Paper No. 9
Presentation Time: 10:20 AM
GEOCHEMISTRY AND ISOTOPIC COMPOSITION OF PRODUCED WATER FROM MARCELLUS SHALE WELLS IN SOUTHWEST AND NORTH-CENTRAL PENNSYLVANIA
In order to characterize the major, trace element, and isotopic geochemistry of water produced from hydraulically fractured Marcellus Shale gas producing wells, four sets of time-series samples were collected at wells in southwestern Pennsylvania, and twelve grab samples were collected from wells in north central PA. The Na-Cl-Br system and isotopes of radium (228
Ra), strontium (87
Sr), oxygen, and hydrogen were analyzed to investigate regional and temporal trends in Marcellus Shale produced water and to shed light on the origin of its dissolved solids. At the southwestern Pennsylvania site, where the injected fluid had a total dissolved solids (TDS) value of ~50,000 mg/L, produced water salinity increased rapidly during the first week of gas and water production, then more slowly over the next three to six months to a level near 165,000 mg/L TDS. A corresponding shift in δO and δH occurred during the first week, from the meteoric water signature of the injected water toward isotopically heavier ratios characteristic of deep formation water. This shift, as well as a strong enrichment in bromine relative to seawater, is evidence that the increase in produced water salinity is not due to simple mineral (e.g., evaporite) dissolution, but is consistent with fluids originating from a highly evaporated seawater source. Increases in Ra activities, Sr concentration and 87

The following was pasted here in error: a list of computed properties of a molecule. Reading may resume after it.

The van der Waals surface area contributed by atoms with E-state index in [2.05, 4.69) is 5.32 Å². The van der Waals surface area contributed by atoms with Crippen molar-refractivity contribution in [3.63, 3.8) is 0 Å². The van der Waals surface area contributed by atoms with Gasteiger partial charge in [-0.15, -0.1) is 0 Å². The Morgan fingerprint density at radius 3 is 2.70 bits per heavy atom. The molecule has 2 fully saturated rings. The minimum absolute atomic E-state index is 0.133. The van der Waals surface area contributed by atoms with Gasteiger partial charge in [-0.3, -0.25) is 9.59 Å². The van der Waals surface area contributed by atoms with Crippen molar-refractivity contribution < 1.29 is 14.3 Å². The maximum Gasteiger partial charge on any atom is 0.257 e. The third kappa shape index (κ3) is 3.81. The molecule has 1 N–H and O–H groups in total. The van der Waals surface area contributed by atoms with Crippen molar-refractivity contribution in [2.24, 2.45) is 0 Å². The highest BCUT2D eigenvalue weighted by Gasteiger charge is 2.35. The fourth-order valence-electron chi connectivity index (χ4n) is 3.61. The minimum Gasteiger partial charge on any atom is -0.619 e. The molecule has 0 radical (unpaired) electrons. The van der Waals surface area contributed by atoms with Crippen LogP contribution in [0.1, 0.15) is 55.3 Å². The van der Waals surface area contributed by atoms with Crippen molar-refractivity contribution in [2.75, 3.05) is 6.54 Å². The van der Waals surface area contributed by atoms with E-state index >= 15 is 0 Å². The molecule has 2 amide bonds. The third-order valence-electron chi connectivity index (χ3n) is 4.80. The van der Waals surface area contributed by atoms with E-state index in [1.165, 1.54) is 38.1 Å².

Sr ratios approximately parallel the trend in TDS.
Results from the two sites suggest possible systematic regional variations in the geochemical and isotopic composition of Marcellus Shale produced water. However, the range of Ra and Sr isotopic compositions of Marcellus produced waters remains distinct from reservoir fluids from other formations in the Appalachian basin. The differing chemistries and origins of Ra and Sr in produced waters suggest that, used in combination, their concentrations and isotopic compositions can identify solute provenance and help to interpret the fluid’s migration and diagenetic history.